Little Geographies: Writing Place for Children
Although it's a small word in length and denotation, little has a far reach, conjuring a wide variety of signifiers: snugness, physical size, subjective value, contingency, and vulnerability among them. To be little is always to be understood in contrast with what's perceived as bigger or big. To be little is to conjure the ghost of the large.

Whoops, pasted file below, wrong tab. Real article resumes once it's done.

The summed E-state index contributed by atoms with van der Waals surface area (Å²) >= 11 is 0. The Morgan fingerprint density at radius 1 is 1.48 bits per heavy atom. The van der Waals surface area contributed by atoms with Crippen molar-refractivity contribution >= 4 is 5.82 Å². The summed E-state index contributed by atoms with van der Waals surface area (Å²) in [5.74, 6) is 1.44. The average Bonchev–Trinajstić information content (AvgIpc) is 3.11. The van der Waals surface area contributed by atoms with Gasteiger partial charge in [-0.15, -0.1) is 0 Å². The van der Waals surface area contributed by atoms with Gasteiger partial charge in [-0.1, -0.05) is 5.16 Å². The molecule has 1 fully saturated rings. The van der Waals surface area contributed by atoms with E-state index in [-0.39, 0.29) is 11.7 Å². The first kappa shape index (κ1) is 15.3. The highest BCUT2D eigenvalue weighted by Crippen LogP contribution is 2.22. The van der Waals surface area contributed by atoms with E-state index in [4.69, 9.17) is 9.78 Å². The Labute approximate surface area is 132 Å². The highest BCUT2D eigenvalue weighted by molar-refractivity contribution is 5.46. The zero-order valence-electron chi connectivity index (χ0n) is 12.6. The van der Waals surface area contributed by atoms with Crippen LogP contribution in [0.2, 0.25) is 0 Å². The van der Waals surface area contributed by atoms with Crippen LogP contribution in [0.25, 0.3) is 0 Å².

In this book project, I show how childhood and place in twentieth-century works of children's literature defy traditional definitions of little, as two constructs that demonstrate the inadequacy of familar hierarchical scale-based analysis. This book examines the centrality of place to literary depictions of childhood, arguing that child characters' participation in the production of their lived physical environments plays a central role in how they negotiate larger adult-imposed structures. Writing for children often depicts place through the lens of locality, a "little" sociospatial formation constructed through child characters' immediate interactions, physical motions, range of mobility, and everyday experiences. These actions, however, are also large ones; they take place within a much broader network of discursive practices. Locality in children's literature therefore functions as an accessible node for a number of competing interests and desires that structure the racial, gendered, and classed performances of childhood on multiple levels simultaneously. Ultimately, this unresolved and constant geographic oscillation in children's books exposes the extent to which spatial scale is something that depends entirely upon subjective perception, rather than something naturalized or innate.